JAKARTA (Reuters) - Indonesians caught launching big, unmanned hot air balloons could face up to two years in jail or a fine of up to $35,000, authorities said, after balloons launched to celebrate the end of the Muslim fasting month forced pilots to divert flights.
Balloons, along with fireworks have long been part of festivities like Eid in Indonesia, home to the world’s largest Muslim population, but with modern materials and designs they have become much bigger.
Some are up to 10 meters in diameter and more than 20 meters high, the transportation ministry said in a statement on Monday that warned of the penalties.
Air Transportation Director General Agus Santoso said some balloons had been “reaching cruise altitude level at 10,000 meters above sea level.”
The transportation ministry issued its statement after pilots sighted dozens of balloons in the skies over the archipelago in the days after Eid, which fell on Friday in Indonesia this year. Most of the sightings were over the provinces of Central and East Java.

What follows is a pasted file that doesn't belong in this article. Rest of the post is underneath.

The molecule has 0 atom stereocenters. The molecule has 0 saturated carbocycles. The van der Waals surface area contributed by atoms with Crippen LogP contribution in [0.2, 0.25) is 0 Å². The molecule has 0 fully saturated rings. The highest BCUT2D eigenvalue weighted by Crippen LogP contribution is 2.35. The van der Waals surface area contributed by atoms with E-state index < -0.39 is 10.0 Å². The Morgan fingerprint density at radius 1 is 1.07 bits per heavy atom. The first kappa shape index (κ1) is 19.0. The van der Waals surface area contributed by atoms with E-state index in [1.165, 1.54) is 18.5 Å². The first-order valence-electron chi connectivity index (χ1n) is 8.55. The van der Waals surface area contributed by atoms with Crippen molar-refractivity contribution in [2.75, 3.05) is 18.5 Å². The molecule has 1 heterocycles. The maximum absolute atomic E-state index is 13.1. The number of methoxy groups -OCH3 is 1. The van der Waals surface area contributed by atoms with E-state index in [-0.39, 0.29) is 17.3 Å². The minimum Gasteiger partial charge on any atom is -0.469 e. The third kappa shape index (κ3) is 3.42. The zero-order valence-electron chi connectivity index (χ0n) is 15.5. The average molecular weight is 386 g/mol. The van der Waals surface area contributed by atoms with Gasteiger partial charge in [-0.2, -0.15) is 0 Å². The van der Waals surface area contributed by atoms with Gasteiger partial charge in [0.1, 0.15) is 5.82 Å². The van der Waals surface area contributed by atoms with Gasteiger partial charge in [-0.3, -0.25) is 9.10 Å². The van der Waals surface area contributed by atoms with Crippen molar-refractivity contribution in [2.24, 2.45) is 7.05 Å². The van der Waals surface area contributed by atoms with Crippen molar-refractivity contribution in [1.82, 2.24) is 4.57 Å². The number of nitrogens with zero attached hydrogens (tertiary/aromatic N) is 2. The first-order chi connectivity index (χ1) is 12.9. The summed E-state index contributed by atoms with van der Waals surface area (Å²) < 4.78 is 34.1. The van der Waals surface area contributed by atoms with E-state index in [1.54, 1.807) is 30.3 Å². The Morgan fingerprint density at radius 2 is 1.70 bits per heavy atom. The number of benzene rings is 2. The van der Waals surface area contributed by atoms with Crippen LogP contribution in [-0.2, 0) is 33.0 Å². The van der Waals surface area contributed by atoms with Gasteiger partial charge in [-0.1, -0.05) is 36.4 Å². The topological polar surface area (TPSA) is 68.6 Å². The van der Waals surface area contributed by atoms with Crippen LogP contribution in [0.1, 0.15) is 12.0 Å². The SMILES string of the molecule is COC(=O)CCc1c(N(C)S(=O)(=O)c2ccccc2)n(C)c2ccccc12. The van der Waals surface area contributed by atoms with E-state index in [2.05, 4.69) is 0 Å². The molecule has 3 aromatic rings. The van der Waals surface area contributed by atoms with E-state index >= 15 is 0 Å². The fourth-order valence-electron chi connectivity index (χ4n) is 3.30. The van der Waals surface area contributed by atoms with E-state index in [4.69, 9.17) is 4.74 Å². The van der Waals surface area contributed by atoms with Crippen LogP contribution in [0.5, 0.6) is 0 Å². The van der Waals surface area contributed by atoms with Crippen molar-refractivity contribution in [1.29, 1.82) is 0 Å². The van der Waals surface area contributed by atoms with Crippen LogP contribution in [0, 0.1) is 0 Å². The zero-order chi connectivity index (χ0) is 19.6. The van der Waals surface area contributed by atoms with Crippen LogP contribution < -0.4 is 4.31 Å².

Novie Riyanto, head of AirNav Indonesia, said the balloons posed a “very significant” hazard, and there had been 84 sightings over the weekend, prompting complaints from dozens of domestic and international pilots.
“Yesterday a great deal of traffic could not travel on routes, and had to ascend to avoid these balloons,” he said in the statement.
Riyanto added that the airspace over Java was the fifth-most crowded in the world and served as an international crossing.
As a result of the balloons, AirNav Indonesia had blocked off part of that air corridor for other aircraft, he said.
“This is a major disruption.”
Indonesia has a patchy air safety record, with 12 accidents in 2016 in which 30 people died, according to the Aviation Safety Network website.
Santoso urged the public to follow rules that balloons must be tethered and flown at a maximum height of 150 meters or lower near airports.
Police in East Java had confiscated 43 balloons before they could be launched, spokesman Frans Barung Mangera said in a statement sent by text message on Monday.
Writing by Fergus Jensen; Editing by Simon Cameron-Moore